90 + Cellars

If you've taken a celebrity chef class with us recently, you probably have met the 90+ Cellars folks, and tasted their delicious wines. Well, we've invited them to share some more of their wine knowledge right here on the blog! Here it is folks...from the experts right to your glass:

5 Ways to Learn More About Wine

“Well, I know I like Malbec and Cabernet, but I’m no connoisseur.” This might be the most common response we hear when we ask people at a wine tasting what they normally like to drink. It’s a perfectly valid answer, but we think people oftentimes don’t give themselves enough credit. And it’s easy to see why: there are thousands of different brands, styles, and regions to choose from in the world of wine. With so much information out there, the average consumer is likely to feel like a novice at best.

Thankfully a little knowledge in the wine world can go a long way. So in the spirit of the BCAE motto “never stop learning”, we’re sharing five simple things you can do to learn more about wine (and no, there will not be a quiz at the end).  

1. Try everything: Yes, we’re serious about this one. In fact, it might be the best thing you can do to learn more about wine (hooray)! The key here is keeping an open mind – sweet wine might not be your thing, but that shouldn’t keep you from at least trying a German Riesling. Sample red wine, white wine, sweet wine, dry wine, rosé, bubbles, port, and everything else there is to offer. Go to tasting events or host them with your friends at home, and make a resolution to at least try everything (it’s ok to spit, too). Chances are you’ll walk away with a few new favorites and an overall better idea of the types of wine you like and dislike.
 
2. Taste with a purpose: When you do have a chance to taste a variety of different wines, don’t forget to think about what you’re drinking. Take note of the aroma, the color, and how it feels in your mouth. See if you can pick out different fruits or other familiar flavors.  Take notes - if you want. There are no right or wrong answers, but the simple act of being aware of each wine you taste will help you remember your preferences later on.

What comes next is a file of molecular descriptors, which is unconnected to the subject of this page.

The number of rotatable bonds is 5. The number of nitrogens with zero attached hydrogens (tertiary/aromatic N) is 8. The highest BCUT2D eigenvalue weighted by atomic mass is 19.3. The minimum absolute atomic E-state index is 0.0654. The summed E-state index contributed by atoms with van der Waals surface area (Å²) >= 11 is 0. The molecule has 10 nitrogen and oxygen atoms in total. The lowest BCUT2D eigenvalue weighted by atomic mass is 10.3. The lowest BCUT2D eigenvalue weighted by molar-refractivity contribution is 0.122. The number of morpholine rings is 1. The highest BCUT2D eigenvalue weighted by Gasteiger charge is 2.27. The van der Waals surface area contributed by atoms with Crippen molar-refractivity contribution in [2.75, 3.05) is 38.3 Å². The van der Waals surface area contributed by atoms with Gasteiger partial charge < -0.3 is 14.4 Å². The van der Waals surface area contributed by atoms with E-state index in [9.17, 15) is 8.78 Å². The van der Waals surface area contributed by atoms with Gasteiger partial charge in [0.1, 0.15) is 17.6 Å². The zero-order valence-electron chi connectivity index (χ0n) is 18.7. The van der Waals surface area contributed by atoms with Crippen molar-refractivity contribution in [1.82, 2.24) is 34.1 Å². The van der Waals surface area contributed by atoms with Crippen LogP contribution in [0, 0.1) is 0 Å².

90+ Wine

3. Ask questions: Have you ever stood in the aisle of a wine shop for far too long debating which of the hundreds of $15 reds you should bring to that dinner party? Yeah, we’ve been there too. But store employees (and servers at restaurants) are there to help. Plus they know more about their wine selection than any customer ever could, so don’t be afraid to ask for a recommendation. Let this person know your price range, a general style, or the type of occasion you’re shopping for and he or she will help point you in the right direction.

4. Take a class: If you’re looking for some more in-depth wine knowledge, an introductory class might be right for you. The BCAE offers a variety of classes ranging from the basics (like “Understanding Wine Labels”) to niche interests (like “California Dreaming: California Wines”) to seasonally appropriate (like “Pop, Clink, Fizz: Champagne & Sparkling Wine Tasting” What's a new year without some bubbly?). No matter what your level of knowledge or the type of class you decide to take, the act of sitting in a classroom and talking about wine will help you learn more.

5. Be confident: The fact of the matter is, a lot of people simply don’t know how much they already know about wine. The vast population of people who are “not a connoisseur” feel as though it’s easier to talk themselves down rather than speak up. It’s time to stop being afraid. Ask questions. Start conversations. Try crazy new wine. Don’t be afraid of looking or sounding stupid – remember, most of the wine drinkers of the world are in the same boat as you. Don’t get hung up on what you don’t know (or think you don’t know). After all, what’s the point of drinking wine if you’re not having fun?  

So drink on, fellow wine lovers. And if you have any questions feel free to reach out to us on our Twitter or Facebook pages for some down-to-earth, un-snobby advice. Class dismissed.

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DON'T FORGET! Get 20% off 3 or more bottles of wine in the 90+ Cellars online store! Just enter BCAEWINE at checkout.* Click here to read more about our partnership with 90+ Cellars.


*Restrictions: Only valid for purchases within 90+ Cellars online store. Discount will be applied to product only. Tax and shipping is not discounted. Shipping is $9 flat rate, or free with purchase of 2 or more cases. Discount excludes Wine Club and special gift packs. Cannot be combined with case or Wine Club member discounts - this coupon overrides them. Other restrictions may apply.  Discount expires 9/2/15.

Topics: BCAE, BCAE classes, BCAE cooking classes, wine, wine advice, wine education, 90+ Cellars, Boston Center for Adult Education, wine tasting